While the 50 percent rule may have applied in the past — in Senate races between 1994 and 2004, on average, 70 percent of the undecideds broke to the challenger — it no longer holds true, Mellman said. In the 1980s and 1990s, most incumbents were much better known than their challengers, but undecided voters learned enough by Election Day to vote against the status quo. More recently, as campaign spending has skyrocketed, fewer challengers are unknown before Election Day.
“People really know the candidates in races where millions are spent, and they know Mitt Romney,” Mellman said. “They may be negatively disposed toward the incumbent, but they are not ignorant about either one.”
Data compiled by Public Opinion Strategies, a Republican firm, and Hart Research Associates, a Democratic firm, for NBC News and The Wall Street Journal suggest that undecided voters lean toward Obama. In a profile of the “up for grabs” voter, defined as a voter leaning toward Obama or Romney, favoring another candidate, or favoring neither candidate, Obama was viewed favorably by 43 percent and negatively by 33 percent. By contrast, only 26 percent had a favorable image of Romney and 40 percent had a negative view of Romney.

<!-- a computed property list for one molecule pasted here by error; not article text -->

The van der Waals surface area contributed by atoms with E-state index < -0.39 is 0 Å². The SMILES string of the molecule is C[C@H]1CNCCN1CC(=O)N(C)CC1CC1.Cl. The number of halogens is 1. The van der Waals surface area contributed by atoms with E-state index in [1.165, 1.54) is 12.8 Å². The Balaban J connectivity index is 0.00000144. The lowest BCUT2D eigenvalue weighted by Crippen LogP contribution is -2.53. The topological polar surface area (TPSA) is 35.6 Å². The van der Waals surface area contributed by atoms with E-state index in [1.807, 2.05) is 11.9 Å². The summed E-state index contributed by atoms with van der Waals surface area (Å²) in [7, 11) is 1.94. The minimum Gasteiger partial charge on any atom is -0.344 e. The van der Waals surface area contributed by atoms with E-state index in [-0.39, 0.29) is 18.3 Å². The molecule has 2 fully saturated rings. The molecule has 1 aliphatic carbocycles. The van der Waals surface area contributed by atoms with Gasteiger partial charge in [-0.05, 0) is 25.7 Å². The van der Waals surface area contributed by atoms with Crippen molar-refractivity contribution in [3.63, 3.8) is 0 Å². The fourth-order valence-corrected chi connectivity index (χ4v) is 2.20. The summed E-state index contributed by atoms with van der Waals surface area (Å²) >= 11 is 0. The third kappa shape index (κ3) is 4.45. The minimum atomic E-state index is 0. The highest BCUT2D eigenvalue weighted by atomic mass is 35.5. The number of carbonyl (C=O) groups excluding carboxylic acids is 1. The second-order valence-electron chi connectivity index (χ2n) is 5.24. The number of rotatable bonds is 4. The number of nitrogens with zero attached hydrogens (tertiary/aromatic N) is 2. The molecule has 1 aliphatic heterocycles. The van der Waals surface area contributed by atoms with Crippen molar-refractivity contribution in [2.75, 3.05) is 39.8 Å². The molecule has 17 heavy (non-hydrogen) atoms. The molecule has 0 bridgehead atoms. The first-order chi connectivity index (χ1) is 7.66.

Lynn Vavreck is a UCLA associate professor of political science and a principal investigator at the Cooperative Campaign Analysis Project, which has been interviewing 1,000 people per week since January. She said the data show that undecided voters have been breaking for Obama since the summer, and there’s no reason to think that trend, while not as strong in the last three weeks, would change in the final days of the campaign.
“My hunch is that a lot of undecideds stay home, maybe one-third of them, and the remaining ones break for Obama,” she said. “People know what life is like under Obama. There’s much more uncertainty about a Romney presidency, and generally uncertainty is bad.”
John Sides, a George Washington University associate professor of political science who is also working on the campaign project, comes down in the middle. He expects the undecided voters to break fairly evenly between Romney and Obama. “You don’t know who exactly is going show up at the polls and who is not. You don’t know whether the impact of independent voters will be outmatched by the mobilization of base partisans. You need a microscope to see this very small sliver of undecided voters, but you can’t get it focused enough and they keep moving.”
At least until Tuesday.